When Emmy-winning filmmaker Linda Midgett set out to find subjects for The Line, her short film documenting what it means to live at, or below, the poverty line in America, she had no trouble finding people dealing firsthand with hunger and poverty. What was difficult, Midgett says, was finding subjects willing to talk about those difficulties in front of her camera.
"I think it’s easy to find people who are struggling in these ways, but I think what was the bigger challenge was finding people willing to share their struggles publicly," she says. "I talked to food pantries, to various organizations, I talked to the Salvation Army. A lot of people I reached out to were not willing to go on camera.
"I don’t say that as a criticism," she continues. "But, for me, it highlighted how much shame is associated with being in poverty."
The Line goes a long way toward addressing the shame and the stereotypes that often surround poverty. The film tracks four subjects: John, who lives in the suburbs of Chicago and, after losing his six-figure job in the banking industry, finds himself dependent on food banks to feed his family; Sheila, a Chicago resident who grew up in poverty, escaped its clutches, and finds herself again facing financial difficulty after a debilitating accident; James, who moves from New York City to North Carolina in search of work, and still barely scrapes by, despite working long, hard hours; and Ronald, a Gulf Coast shrimper whose livelihood has been affected by both Hurricane Katrina and the BP oil spill.The Line was funded by a partnership of organizations, including Sojourners, World Vision, and Bread for the World. The film premieres tonight, at church viewings around the country, at 8 p.m., eastern time.
One of the things that separates The Line from other films tackling issues of hunger and poverty in America is the fact that Midgett allows the subjects to tell their stories themselves, without interference.
"I felt like one of the most important things I was trying to do with this film was to break down stereotypes of who poor people are, what they look like, what they sound like, and the best way to do that was just to let them talk," Midgett says. "As individuals, they're all so compelling, and have such unique perspectives, just the process of listening to them, in and of itself, breaks down stereotypes," Midgett continues. "Instead of thinking of 'poor people,' it becomes, 'oh, that’s Sheila, that’s John.' The more you know people by name, and know they're human beings, not statistics, the more it changes your heart."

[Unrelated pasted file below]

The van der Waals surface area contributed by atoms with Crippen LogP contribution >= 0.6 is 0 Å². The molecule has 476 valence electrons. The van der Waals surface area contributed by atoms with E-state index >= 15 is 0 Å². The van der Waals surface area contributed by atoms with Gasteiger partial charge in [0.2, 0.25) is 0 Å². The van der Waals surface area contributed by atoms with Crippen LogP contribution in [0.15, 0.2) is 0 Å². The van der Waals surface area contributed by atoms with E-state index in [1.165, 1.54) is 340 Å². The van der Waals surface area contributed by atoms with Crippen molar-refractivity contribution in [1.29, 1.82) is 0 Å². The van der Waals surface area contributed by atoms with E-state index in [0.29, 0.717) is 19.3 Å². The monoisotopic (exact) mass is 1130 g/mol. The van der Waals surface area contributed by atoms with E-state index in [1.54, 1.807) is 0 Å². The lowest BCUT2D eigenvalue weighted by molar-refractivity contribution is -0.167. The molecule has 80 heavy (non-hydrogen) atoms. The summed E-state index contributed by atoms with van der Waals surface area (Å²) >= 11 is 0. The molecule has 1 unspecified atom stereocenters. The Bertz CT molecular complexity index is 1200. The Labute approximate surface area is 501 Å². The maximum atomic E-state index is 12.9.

Midgett says she was surprised by what a diverse cross-section of society her subjects represent—one of the most surprising things she learned while working on the film was that the rate of poverty in the suburbs is on the rise.
"I was not personally familiar with that info, so when I came across that, I said, 'whoa.' To see food pantries in these formerly strong middle-to-upper class neighborhoods, that really was shocking," she says. "The first [subject] in the film, John, he was a former president of a bank, and when the banking industry imploded, he got caught in that, and decided to make a career change to become a schoolteacher. His mom was a teacher, his grandmother—it was a noble profession and he felt drawn to it, but he wasn't able to find a full-time teaching job.
"He's in DuPage County, Illinois, one of wealthiest counties in the country—definitely in the Midwest—and he's feeding his three children with food from food pantries, living off of $12,000 per year. That was crazy for me—I went to Wheaton College in DuPage County, I know DuPage County as this very, very affluent community, and now the poverty rate there has skyrocketed, and all sorts of people are in [John's] position now."
Midgett hopes that, after the film's premiere tonight, communities will continue to share it, hold screenings at churches, and use it as a tool to discuss poverty going into the November elections and beyond. "The plan is to keep getting it out there, keep making it available to people, and hopefully people find it valuable and inspirational enough to keep sharing it," Midgett says.
The Line premieres at 8 p.m. ET tonight, at various church viewing parties scheduled around the country. Find one close to you here. If you'd like to host a screening after tonight, consider holding an adult forum and discussing the film along with the Circle of Protection presidential candidate videos. Contact your regional organizer for more information.
Sarah Godfrey is Bread for the World's associate online editor.
Editor's note: This article originally appeared in the National Journal.
By David Beckmann